|Joffé spoke to several hundred students at the University of Navarra on Thursday.|
"The truth is that no one in this room actually knows where we are," he told about 400 students and professors Thursday at the University of Navarra School of Communication. "And if we don't know where we are, how on earth can we know who we are. And finding out who you are is all your journey, isn't it?
"Communication is about finding out who you are and listening to other people and finding out who they are. And that's very beautiful."
Joffé is best known for directing The Mission and The Killing Fields. But he holds a special interest for the University of Navarra audience because he wrote and directed There Be Dragons, a film about the founder of Opus Dei and the university, St. Josemaría Escrivá de Balaguer. (Our colleague Jaume Aurell was a historical adviser on the film.)
Make choices, take risks
Joffé encouraged students to take risks and learn from their mistakes, "Because that's the only way we learn. We're in a great vortex of communication. When we communicate, or when we create a film or a work of art, we can get it wrong. That's not scary, because we all make mistakes, and getting things wrong is part of the process, and listening to those who tell us we've got it wrong is an act of love."
|About 400 students and faculty attended. Photo by Manuel Castells.|
Joffé, 70, described himself as a poor student who drifted along a pleasure-seeking path after university until his grandmother asked him a question that pushed him to get on with his life: "You have a lovely lifestyle," she said, "but who is going to pay for it?"
So he connected with some friends and began as a set designer in a theater in Manchester, England, then tried acting (and failed), then created plays for autistic children, then moved on to directing television and film.
His journey in life has been the result of chance, he told the students, but chance driven by choices. "Communicating and creating art are about making choices. We make things through our choices, and our choices define who we are."
"I stand before you today humbly, because like you, I have questions. And the truth is, every culture has the same set of questions. Culture is the answers to those questions, usually presented as the only truth."
Various religions try to describe the order in the universe as the design of their god, Joffé said. He believes, as his own father once told him, that god is not the answer but the question: where does this tendency to order come from?
Power, conflict, and violence
The tendency to see one's own culture as right and all others as wrong is the source of much of the conflict and violence depicted in his films, he conceded. One group fears another, that fear leads to hatred, and that leads to a desire to exert power and control over the others.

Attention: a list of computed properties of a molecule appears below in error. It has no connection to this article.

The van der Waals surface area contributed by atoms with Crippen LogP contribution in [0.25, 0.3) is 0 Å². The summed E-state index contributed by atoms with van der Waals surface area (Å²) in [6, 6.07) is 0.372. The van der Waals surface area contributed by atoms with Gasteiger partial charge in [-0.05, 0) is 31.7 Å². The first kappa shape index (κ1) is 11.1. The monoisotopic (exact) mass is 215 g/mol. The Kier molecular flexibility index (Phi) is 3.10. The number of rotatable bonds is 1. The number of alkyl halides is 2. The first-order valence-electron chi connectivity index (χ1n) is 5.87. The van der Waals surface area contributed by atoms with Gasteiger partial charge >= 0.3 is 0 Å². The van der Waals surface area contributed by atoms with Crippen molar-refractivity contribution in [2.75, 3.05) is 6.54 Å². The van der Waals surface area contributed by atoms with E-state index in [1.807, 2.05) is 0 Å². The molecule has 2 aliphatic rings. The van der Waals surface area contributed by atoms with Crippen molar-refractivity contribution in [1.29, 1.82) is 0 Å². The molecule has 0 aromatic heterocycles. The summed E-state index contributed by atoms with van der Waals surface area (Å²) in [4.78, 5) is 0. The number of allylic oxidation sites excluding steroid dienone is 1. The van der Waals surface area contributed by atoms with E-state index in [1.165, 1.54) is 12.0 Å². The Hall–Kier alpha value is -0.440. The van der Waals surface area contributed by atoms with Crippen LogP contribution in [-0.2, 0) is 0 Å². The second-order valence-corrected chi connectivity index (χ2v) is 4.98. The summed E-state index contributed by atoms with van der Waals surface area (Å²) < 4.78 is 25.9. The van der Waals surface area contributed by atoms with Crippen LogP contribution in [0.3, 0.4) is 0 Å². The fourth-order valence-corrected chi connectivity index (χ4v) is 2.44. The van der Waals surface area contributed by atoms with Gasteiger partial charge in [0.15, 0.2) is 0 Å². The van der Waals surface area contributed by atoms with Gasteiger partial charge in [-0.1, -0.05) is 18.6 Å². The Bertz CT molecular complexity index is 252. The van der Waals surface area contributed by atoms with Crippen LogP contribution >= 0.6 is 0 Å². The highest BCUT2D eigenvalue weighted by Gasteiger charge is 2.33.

Those who don't know who they are or where they are are the ones who have the most fear and thus want to exert the most power -- people like autocrats and dictators and imperialists. Their grandiose pyramids, churches, and monuments -- he mentioned Trump Tower -- are manifestations of their fears and insecurities.
Both The Mission, about a Catholic missionary trying to convert indigenous people in Latin America in 18th century, and The Killing Fields, about U.S. involvement in the civil war in Cambodia in the 1970s, are about this collision of cultures. The violence stems from the dominant culture's fear and loathing of the other. In his films, love redeems the violence when those with power begin to see the others as just like themselves.
Fear of insensitivity
His plan for making The Mission was to use members of a real Stone Age tribe in Colombia rather than actors. A government anthropologist feared Joffé and his crew would be insensitive and would contaminate the culture of these Guaraní people with modern influence. Above all, don't take their picture, he was told, because that could get you killed.
Joffé set up a Polaroid instant camera on a tripod in the Guaraní village, took his own picture, and shared the print with some children. Pretty soon, the village children and adults were asking him to take their picture and give them the prints.
"I wasn't snapping a photo and walking away with their image in the camera as though I were stealing something from them. I was giving them something." So the Guaraní accepted Joffe and the movie cameras because he convinced them that he would tell their story. In Joffé's words, this was a communicator's act of love.
A number of my students and colleagues told me afterwards that they were expecting Joffé to explain more about the technical process of making films. But all agreed that what he had done was much richer: to help them see their studies and film projects as a part of a journey to discover themselves and the world.
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